Energy bill literacy warning for young Scots



EnergySavingTrust
Older generations are being urged to pass on their energy-saving tips as young people admit to being clueless about their bills.

Young Scottish bill payers claim they do not fully understand their energy bill or the terms that describe how much energy they use, according to the Energy Saving Trust public opinion tracker UK:Pulse.

Across the UK only seven per cent of under-35s say they fully understand their bill, with nearly 40 per cent unable to identify that electricity is measured in Kilowatt hours. By contrast, 18 per cent of over-55s say they fully understand their energy bill, while almost one in six older people (16 per cent) don’t know how energy is measured.

And while 84 per cent of Scottish households say they are willing to change their habits to save money on their energy bills – they currently waste more than £30 million a year on energy they don’t need to use.

The results come as the Energy Saving Trust publishes its list of 10 ‘quick wins’ to help people save energy and money in the home – and a digital quiz to put their knowledge about energy to the test.

Mike Thornton, director of Energy Saving Trust in Scotland, said: “Understanding your bill and how energy is used is vital to reducing overall domestic consumption. We have found a consistent difference in understanding of energy issues between age groups, one that is stronger than when we looked at this by gender or social background.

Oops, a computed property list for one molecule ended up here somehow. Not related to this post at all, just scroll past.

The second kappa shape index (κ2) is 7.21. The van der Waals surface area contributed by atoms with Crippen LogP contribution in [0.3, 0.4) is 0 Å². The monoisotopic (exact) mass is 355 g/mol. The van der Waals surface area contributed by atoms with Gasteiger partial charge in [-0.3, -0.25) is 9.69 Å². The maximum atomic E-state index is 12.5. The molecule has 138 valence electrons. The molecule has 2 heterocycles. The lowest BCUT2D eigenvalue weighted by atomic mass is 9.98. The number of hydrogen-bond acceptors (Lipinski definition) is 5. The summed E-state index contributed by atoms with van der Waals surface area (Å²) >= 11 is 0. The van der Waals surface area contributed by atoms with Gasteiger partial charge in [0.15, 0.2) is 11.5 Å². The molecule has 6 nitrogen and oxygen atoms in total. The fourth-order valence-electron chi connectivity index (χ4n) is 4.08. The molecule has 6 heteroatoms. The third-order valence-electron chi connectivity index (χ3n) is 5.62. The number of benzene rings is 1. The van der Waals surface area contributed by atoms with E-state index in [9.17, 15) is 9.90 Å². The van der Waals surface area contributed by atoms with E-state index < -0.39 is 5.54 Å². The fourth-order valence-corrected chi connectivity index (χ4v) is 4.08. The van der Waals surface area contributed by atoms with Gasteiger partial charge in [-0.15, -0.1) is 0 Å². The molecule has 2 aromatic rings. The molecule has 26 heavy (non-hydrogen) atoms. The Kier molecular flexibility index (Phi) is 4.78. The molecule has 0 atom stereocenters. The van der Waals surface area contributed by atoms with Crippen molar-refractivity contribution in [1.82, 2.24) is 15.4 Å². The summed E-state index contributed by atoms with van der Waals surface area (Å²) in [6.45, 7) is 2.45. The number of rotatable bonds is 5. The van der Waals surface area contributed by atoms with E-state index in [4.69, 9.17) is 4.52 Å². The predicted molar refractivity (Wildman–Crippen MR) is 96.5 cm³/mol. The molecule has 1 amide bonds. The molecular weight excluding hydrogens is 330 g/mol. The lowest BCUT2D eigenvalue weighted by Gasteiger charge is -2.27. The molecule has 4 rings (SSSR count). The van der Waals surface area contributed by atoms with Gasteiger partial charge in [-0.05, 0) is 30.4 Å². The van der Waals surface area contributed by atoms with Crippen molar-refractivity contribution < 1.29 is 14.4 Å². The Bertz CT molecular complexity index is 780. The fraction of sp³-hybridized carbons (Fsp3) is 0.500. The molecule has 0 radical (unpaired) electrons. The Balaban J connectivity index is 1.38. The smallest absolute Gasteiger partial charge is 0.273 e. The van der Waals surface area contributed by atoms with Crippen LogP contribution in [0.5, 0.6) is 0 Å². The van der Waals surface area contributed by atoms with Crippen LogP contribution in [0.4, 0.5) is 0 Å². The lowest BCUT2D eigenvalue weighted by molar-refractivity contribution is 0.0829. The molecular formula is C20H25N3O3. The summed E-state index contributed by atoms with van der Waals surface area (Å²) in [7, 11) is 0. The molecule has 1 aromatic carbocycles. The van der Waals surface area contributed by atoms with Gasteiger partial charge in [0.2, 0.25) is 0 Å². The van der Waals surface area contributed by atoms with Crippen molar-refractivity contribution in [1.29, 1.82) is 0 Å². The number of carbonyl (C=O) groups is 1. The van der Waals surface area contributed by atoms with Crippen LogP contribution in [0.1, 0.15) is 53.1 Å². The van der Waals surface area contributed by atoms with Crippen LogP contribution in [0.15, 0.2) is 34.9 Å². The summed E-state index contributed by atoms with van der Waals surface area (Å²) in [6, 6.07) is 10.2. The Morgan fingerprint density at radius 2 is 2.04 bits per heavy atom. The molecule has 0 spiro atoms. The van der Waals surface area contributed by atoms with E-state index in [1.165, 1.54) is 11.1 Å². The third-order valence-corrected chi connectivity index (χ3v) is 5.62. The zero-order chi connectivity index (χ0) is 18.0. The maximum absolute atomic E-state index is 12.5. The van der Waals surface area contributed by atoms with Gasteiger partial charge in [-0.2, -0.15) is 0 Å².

“By making small changes to their daily routine, Scottish households can save themselves millions of pounds and prevent thousands of tonnes of CO2 escaping into the atmosphere.

“Leaving appliances on standby costs an unnecessary £20m every year and overfilling the kettle costs £4.1m. Even washing clothes at 30 degrees instead of higher temperatures could save Scotland homes £5.9m per year.”

The survey also showed that under-35s in the UK are twice as likely to own or be interested in owning smart heating controls to save money, but nearly a third (30 per cent) of interested young people said they’d like to have one only because it would be ‘fun to try’.

Mike added: “While devices like smart heating controls are great tools for helping people reduce their energy use, there is no substitute for understanding how your activity in the home affects your bills. We need to encourage young people to save energy too.”